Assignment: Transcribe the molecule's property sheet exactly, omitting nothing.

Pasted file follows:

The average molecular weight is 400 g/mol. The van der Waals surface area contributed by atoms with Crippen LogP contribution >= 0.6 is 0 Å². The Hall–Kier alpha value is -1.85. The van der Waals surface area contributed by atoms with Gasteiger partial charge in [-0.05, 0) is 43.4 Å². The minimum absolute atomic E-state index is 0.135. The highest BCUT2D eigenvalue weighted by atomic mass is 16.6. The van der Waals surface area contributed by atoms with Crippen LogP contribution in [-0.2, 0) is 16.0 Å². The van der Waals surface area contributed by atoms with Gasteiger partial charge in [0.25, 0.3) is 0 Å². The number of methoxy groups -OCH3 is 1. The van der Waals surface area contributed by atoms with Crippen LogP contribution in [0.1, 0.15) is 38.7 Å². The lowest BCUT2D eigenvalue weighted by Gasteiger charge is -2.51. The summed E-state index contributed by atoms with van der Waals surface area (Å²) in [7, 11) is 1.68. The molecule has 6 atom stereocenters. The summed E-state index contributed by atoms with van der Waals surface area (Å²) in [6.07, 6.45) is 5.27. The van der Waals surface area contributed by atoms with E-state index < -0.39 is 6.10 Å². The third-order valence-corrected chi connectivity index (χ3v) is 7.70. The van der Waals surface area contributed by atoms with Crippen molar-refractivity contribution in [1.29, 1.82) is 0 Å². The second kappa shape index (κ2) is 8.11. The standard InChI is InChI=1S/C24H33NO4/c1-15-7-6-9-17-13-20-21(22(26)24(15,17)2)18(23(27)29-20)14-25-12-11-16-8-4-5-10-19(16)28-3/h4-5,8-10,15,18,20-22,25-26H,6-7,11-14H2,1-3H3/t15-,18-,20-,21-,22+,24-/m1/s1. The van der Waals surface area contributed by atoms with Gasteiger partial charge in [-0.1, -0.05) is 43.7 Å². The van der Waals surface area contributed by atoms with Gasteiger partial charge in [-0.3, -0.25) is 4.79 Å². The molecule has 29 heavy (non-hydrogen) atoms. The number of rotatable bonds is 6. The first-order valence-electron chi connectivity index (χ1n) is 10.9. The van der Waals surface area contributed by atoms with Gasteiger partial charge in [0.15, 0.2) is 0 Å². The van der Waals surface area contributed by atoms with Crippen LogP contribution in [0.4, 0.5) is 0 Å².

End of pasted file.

The average molecular weight is 400 g/mol. The van der Waals surface area contributed by atoms with Crippen LogP contribution >= 0.6 is 0 Å². The Hall–Kier alpha value is -1.85. The van der Waals surface area contributed by atoms with Gasteiger partial charge in [-0.05, 0) is 43.4 Å². The minimum absolute atomic E-state index is 0.135. The highest BCUT2D eigenvalue weighted by atomic mass is 16.6. The van der Waals surface area contributed by atoms with Crippen LogP contribution in [-0.2, 0) is 16.0 Å². The van der Waals surface area contributed by atoms with Gasteiger partial charge in [0.25, 0.3) is 0 Å². The number of methoxy groups -OCH3 is 1. The van der Waals surface area contributed by atoms with Crippen LogP contribution in [0.1, 0.15) is 38.7 Å². The lowest BCUT2D eigenvalue weighted by Gasteiger charge is -2.51. The summed E-state index contributed by atoms with van der Waals surface area (Å²) in [7, 11) is 1.68. The molecule has 6 atom stereocenters. The summed E-state index contributed by atoms with van der Waals surface area (Å²) in [6.07, 6.45) is 5.27. The van der Waals surface area contributed by atoms with E-state index < -0.39 is 6.10 Å². The third-order valence-corrected chi connectivity index (χ3v) is 7.70. The van der Waals surface area contributed by atoms with Crippen molar-refractivity contribution in [1.29, 1.82) is 0 Å². The second kappa shape index (κ2) is 8.11. The standard InChI is InChI=1S/C24H33NO4/c1-15-7-6-9-17-13-20-21(22(26)24(15,17)2)18(23(27)29-20)14-25-12-11-16-8-4-5-10-19(16)28-3/h4-5,8-10,15,18,20-22,25-26H,6-7,11-14H2,1-3H3/t15-,18-,20-,21-,22+,24-/m1/s1. The van der Waals surface area contributed by atoms with Gasteiger partial charge in [-0.1, -0.05) is 43.7 Å². The van der Waals surface area contributed by atoms with Gasteiger partial charge in [-0.3, -0.25) is 4.79 Å². The molecule has 29 heavy (non-hydrogen) atoms. The number of rotatable bonds is 6. The first-order valence-electron chi connectivity index (χ1n) is 10.9. The van der Waals surface area contributed by atoms with Gasteiger partial charge in [0.15, 0.2) is 0 Å². The van der Waals surface area contributed by atoms with Crippen LogP contribution in [0.4, 0.5) is 0 Å².